Building a Positive Relationship with the School

Establish a partnership with the teacher at the beginning of the school year:

  • Ask how the Teacher wants you to stay in touch.
  • Arrange a meeting with the Teacher to discuss your child’s needs and program
  • Ask for suggestions of activities that you can do at home with your child to support the child’s learning
  • Suggest a follow-up meeting a few weeks later to see how your child is managing in the classroom

Get involved in school activities:

  • Attend any meet the teacher or open house events
  • Introduce yourself to the teacher(s) and Principal
  • Volunteer in the classroom or at school activities, if you have the time
  • If you can’t volunteer at the school find out if there are other ways you can help the teachers or the school

Calling the school:

  • Be clear about the reason you are calling and what you want to talk about
  • Be direct and confident, yet positive and polite
  • If you are not satisfied, ask who else you may speak to
  • Convey a sense of cooperation. For example; “How can we work with each other?”
  • End the conversation with a summary of the discussion and the next steps
  • Take notes while talking with school personnel over the phone
  • Get names, titles, dates, and a write a brief summary of what was said and by whom
  • Follow up telephone calls with a short summary letter. For example: “It is my understanding from our telephone conversation of (date) that points 1, 2 and 3 will happen, etc.”   Keep a copy for files.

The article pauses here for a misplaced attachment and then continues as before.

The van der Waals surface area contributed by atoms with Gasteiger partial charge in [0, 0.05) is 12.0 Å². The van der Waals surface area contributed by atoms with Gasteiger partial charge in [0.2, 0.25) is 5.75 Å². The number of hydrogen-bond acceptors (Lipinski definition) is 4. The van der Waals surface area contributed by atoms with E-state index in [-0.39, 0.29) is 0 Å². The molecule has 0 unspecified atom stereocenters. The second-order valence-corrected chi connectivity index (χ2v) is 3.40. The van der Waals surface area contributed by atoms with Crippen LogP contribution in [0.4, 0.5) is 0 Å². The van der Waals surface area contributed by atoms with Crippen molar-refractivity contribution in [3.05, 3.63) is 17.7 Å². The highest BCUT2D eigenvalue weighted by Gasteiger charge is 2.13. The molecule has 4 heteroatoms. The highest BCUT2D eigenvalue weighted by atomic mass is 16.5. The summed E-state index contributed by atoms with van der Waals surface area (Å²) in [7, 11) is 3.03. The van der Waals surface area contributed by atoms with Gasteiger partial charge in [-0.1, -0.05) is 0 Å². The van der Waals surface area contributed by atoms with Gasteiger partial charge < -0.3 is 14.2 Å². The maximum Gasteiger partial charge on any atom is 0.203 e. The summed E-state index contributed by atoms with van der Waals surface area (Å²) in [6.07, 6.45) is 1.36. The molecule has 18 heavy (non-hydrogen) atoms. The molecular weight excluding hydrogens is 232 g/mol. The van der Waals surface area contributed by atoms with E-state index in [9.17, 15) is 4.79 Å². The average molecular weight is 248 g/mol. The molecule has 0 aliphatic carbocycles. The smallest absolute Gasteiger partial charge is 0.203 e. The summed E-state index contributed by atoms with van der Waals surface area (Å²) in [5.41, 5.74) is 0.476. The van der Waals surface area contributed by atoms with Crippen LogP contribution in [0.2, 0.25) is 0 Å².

At a school meeting:

  • Start the meeting with introductions to make sure you know everyone’s name and their role at the school
  • Bring a friend or relative with you to take notes or speak for you, if necessary
  • Request for clarification of the meeting purpose and goals to make sure everyone has the same expectations
  • Share a positive story or recent success of your child and provide praise to the staff who helped your child succeed
  • Come to the meeting with an open mind, ready to listen to the opinions and ideas of the school staff
  • Be clear about your concerns and be specific in your requests and responses. Rather than “My child isn’t learning” develop statements such as “My child cannot read his/her 5th grade reader.”
  • Share your ideas in a clear and organized way
  • Share any reports or information that provide information about your child and their strengths and needs
  • Be realistic about your expectations and requests.
  • Be prepared for the best and the worst outcome, and come ready with alternatives and options
  • At the end of the meeting ask for a summary of the discussion and next steps
  • If minutes from the meeting are going to be sent out, request a copy.
  • After the meeting make your own notes about what happened, including the names and titles of those who attended
  • Follow up the meeting with a short summary letter. Example: “It is my understanding from our meeting of (date) that points 1, 2 and 3 will happen, etc.”   Keep a copy for files.